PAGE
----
6. The second argument which Mr. Patel urges is that the learned appellate Judge has gone completely wrong in the application of the proper principle for satisfying his conscience that the document is the will of Bai Jivi. It appears that plaintiffs relied upon a number of circumstances appearing in the case as pointing out that the will was executed under suspicious circumstances. The learned Judge after acknowledging that some of the aforesaid circumstances were of a suspicious nature, proceeded to state that the fact that the will had been registered was conclusive evidence of its genuineness and that that evidence had the effect of dispelling the aforesaid doubts. Mr. Karlekar did not dispute the contention of Mr. Patel that the approach of the learned Judge in the latter matter was erroneous and Mr. I.R. Patel did not contend to the contrary. There is ample authority for the proposition that, though registration is one of the factors, and an important factor, which has got to be taken into account, that by itself cannot be accepted as exonerating the Court from its responsibility of adjudging that the document was, in fact, executed by a testator or a testatrix, as the case may be, whilst he or she was in a sound disposing state of mind at the time of the execution of the will and that the document signed was understood by him or her as a will. In the case of Rani Purnima Debi and Anr. v. Kumar Khagendra Narayan Deb and Anr. reported in : 3SCR195 Their Lordships of the Supreme Court made the following observations:
If a will has been registered, that is a circumstance which may, having regard to the circumstances, prove its genuineness But the mere fact that a will is registered will not by itself be sufficient to dispel all suspicion regarding it where suspicion exists, without submitting the evidence of registration to a close examination. If the evidence as to registration on a close examination reveals that the registration was made in such a manner that it was brought home to the testator that the document of which he was admitting execution was a will disposing of his property and thereafter he admitted its execution and signed it in token thereof, the registration will dispel the doubt as to the genuineness of the will. But if the evidence as to registration shows that it was done in a perfunctory manner, that the officer registering the will did not read it over to the testator or did not bring home to him that he was admitting the execution of a will or (as, for example, by seeing the testator reading the will) that the testator knew that it was a will the execution of which he was admitting, the fact that the will was registered would not be of much value. Registration may take place without the executant really knowing what he was registering.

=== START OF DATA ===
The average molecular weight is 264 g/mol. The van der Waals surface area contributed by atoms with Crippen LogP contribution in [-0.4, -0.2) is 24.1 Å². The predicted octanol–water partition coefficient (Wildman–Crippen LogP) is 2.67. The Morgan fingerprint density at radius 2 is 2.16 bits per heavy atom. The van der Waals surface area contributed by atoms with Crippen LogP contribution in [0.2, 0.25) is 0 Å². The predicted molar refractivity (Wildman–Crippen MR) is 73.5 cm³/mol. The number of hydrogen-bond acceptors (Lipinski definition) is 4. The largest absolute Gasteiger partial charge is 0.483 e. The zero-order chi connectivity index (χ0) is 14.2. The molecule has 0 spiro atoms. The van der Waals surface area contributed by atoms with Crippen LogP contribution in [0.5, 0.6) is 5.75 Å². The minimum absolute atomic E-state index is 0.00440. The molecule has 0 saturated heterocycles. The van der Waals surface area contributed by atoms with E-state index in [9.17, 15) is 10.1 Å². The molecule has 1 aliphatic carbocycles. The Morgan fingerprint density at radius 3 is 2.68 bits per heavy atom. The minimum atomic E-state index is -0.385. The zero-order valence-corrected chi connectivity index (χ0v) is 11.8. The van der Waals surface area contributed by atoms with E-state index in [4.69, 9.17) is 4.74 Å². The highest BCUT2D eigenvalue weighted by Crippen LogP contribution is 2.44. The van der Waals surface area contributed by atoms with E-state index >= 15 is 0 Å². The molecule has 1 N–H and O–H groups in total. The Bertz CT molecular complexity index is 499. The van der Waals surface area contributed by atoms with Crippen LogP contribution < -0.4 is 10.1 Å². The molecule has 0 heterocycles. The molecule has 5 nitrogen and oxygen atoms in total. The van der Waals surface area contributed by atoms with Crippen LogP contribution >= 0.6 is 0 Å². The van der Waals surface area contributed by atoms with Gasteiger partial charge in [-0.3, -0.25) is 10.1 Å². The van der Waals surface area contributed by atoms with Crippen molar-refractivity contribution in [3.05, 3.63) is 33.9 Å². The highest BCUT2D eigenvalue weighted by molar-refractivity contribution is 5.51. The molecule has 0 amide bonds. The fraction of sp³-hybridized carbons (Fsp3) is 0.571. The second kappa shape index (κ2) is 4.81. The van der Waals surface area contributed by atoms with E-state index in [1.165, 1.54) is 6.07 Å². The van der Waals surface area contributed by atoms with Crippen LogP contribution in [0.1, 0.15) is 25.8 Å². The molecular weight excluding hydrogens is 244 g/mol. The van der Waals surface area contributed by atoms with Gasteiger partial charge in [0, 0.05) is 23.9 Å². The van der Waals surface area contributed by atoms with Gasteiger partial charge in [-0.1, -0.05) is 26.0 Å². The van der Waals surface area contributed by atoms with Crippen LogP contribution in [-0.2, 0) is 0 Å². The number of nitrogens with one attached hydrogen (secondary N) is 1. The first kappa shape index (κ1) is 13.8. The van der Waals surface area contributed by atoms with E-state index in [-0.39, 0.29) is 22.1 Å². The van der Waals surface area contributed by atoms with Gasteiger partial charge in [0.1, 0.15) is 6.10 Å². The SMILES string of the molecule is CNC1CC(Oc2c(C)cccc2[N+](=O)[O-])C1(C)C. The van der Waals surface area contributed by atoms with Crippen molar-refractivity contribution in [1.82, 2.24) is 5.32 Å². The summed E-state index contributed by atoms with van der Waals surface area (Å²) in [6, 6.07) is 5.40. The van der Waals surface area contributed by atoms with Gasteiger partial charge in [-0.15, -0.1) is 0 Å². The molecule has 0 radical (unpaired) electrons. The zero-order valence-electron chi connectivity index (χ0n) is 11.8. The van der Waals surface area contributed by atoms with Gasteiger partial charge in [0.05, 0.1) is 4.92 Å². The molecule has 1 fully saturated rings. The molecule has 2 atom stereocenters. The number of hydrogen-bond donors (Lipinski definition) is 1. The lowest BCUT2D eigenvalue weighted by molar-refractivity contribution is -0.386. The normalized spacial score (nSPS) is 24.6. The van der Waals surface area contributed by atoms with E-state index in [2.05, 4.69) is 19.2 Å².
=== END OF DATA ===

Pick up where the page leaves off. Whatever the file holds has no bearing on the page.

The learned appellate Judge has referred to the case of Gangamovi Debi v. Troiluckhya Nath Chowdhry reported in I.L.R. 23 Calcutta 537, in support of the proposition that registration is conclusive evidence of the genuineness of a will. The observations which Their Lordships made in regard to registration are as follows:
The registration of a document is a solemn act to be performed in the presence of a competent official appointed to act as Registrar, whose duty it is to attend the parties during the registration and see that the proper persons are present, and are competent to act, and are identified to his satisfaction, and all things done before him in his official capacity and verified by his signature will, unless it be shown that a deliberate fraud on him has been successfully committed, be presumed to be done duly and in order.
In my judgment, this case does not support the proposition laid down by the learned appellate Judge. All that the case decides is that, unless it is proved that a deliberate fraud was successfully committed on the Registrar, the acts done by him must be presumed to have been properly done. But the case is not an authority for the proposition that the act of a Registrar is conclusive evidence of the genuineness of a will and is by itself sufficient to dispel doubts which otherwise may arise on a perusal of the evidence relating to a will. However, Mr. Karlekar contends that, though the learned Judge had gone wrong in making the broad proposition that the registration was conclusive evidence to dispel doubts, in fact, the learned Judge has considered a number of other circumstances in the case for the purpose of arriving at his conclusion that his doubts were dispelled and that the will was a genuine one. In the present case, in my judgment, having regard to the fact that the Registrar has not been examined and that we have merely to depend upon a presumption that the acts done by him were all in order and having regard to a number of circumstances which have been mentioned in the judgment of the learned Judge himself and on which Mr. Patel relies and having regard to the fact that the judgment of the learned Judge is to a certain extent, vitiated by his view about the conclusive nature of registration evidence, it will be better if I reconsider all the above circumstances tending to raise doubts in the light of the other circumstances tending towards genuineness of the document and to decide if my conscience is satisfied that the document was a genuine document, that it was the last will and testament of Bai Jivi and arid that she was in a sound disposing state of mind at the time when it was executed. Now the circumstances on which Mr. Patel relies are as follows: